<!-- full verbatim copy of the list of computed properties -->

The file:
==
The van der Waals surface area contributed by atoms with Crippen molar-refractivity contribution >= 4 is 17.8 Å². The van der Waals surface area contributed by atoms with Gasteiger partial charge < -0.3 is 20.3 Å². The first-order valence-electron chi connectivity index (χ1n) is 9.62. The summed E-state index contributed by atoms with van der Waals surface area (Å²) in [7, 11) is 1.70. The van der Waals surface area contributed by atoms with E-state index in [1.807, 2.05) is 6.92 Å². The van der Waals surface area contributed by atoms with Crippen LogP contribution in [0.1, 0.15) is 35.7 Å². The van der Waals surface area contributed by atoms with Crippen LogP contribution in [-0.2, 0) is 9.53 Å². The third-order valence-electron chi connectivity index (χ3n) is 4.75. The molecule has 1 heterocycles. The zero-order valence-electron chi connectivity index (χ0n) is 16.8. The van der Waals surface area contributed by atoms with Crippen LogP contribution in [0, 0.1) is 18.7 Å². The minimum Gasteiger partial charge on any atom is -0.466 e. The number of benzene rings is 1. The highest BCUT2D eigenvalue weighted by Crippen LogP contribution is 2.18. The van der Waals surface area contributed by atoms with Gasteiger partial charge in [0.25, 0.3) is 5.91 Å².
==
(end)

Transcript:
The van der Waals surface area contributed by atoms with Crippen molar-refractivity contribution >= 4 is 17.8 Å². The van der Waals surface area contributed by atoms with Gasteiger partial charge < -0.3 is 20.3 Å². The first-order valence-electron chi connectivity index (χ1n) is 9.62. The summed E-state index contributed by atoms with van der Waals surface area (Å²) in [7, 11) is 1.70. The van der Waals surface area contributed by atoms with E-state index in [1.807, 2.05) is 6.92 Å². The van der Waals surface area contributed by atoms with Crippen LogP contribution in [0.1, 0.15) is 35.7 Å². The van der Waals surface area contributed by atoms with Crippen LogP contribution in [-0.2, 0) is 9.53 Å². The third-order valence-electron chi connectivity index (χ3n) is 4.75. The molecule has 1 heterocycles. The zero-order valence-electron chi connectivity index (χ0n) is 16.8. The van der Waals surface area contributed by atoms with Crippen LogP contribution in [0, 0.1) is 18.7 Å². The minimum Gasteiger partial charge on any atom is -0.466 e. The number of benzene rings is 1. The highest BCUT2D eigenvalue weighted by Crippen LogP contribution is 2.18. The van der Waals surface area contributed by atoms with Gasteiger partial charge in [0.25, 0.3) is 5.91 Å².